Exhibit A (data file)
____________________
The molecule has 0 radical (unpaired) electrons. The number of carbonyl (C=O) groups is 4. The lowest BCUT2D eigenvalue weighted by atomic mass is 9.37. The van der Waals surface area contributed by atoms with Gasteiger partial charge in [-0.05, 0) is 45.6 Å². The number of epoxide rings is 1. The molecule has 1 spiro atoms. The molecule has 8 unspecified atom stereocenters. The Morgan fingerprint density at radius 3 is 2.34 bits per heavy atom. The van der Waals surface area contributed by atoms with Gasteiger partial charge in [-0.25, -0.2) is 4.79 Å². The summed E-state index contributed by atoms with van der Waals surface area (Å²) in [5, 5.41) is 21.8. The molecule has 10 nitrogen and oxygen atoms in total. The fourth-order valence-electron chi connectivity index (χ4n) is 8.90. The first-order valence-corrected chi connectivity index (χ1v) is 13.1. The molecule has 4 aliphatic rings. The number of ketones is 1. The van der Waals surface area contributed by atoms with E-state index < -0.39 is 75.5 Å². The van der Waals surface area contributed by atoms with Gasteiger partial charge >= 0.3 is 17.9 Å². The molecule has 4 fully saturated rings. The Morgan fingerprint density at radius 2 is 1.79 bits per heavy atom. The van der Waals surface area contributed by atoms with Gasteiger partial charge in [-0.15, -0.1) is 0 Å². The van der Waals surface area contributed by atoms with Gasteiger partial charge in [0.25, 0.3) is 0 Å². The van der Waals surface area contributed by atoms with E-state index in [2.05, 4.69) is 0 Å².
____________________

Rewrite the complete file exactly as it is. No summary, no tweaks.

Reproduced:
The molecule has 0 radical (unpaired) electrons. The number of carbonyl (C=O) groups is 4. The lowest BCUT2D eigenvalue weighted by atomic mass is 9.37. The van der Waals surface area contributed by atoms with Gasteiger partial charge in [-0.05, 0) is 45.6 Å². The number of epoxide rings is 1. The molecule has 1 spiro atoms. The molecule has 8 unspecified atom stereocenters. The Morgan fingerprint density at radius 3 is 2.34 bits per heavy atom. The van der Waals surface area contributed by atoms with Gasteiger partial charge in [-0.25, -0.2) is 4.79 Å². The summed E-state index contributed by atoms with van der Waals surface area (Å²) in [5, 5.41) is 21.8. The molecule has 10 nitrogen and oxygen atoms in total. The fourth-order valence-electron chi connectivity index (χ4n) is 8.90. The first-order valence-corrected chi connectivity index (χ1v) is 13.1. The molecule has 4 aliphatic rings. The number of ketones is 1. The van der Waals surface area contributed by atoms with E-state index < -0.39 is 75.5 Å². The van der Waals surface area contributed by atoms with Gasteiger partial charge >= 0.3 is 17.9 Å². The molecule has 4 fully saturated rings. The Morgan fingerprint density at radius 2 is 1.79 bits per heavy atom. The van der Waals surface area contributed by atoms with Gasteiger partial charge in [-0.15, -0.1) is 0 Å². The van der Waals surface area contributed by atoms with Gasteiger partial charge in [0.25, 0.3) is 0 Å². The van der Waals surface area contributed by atoms with E-state index in [2.05, 4.69) is 0 Å².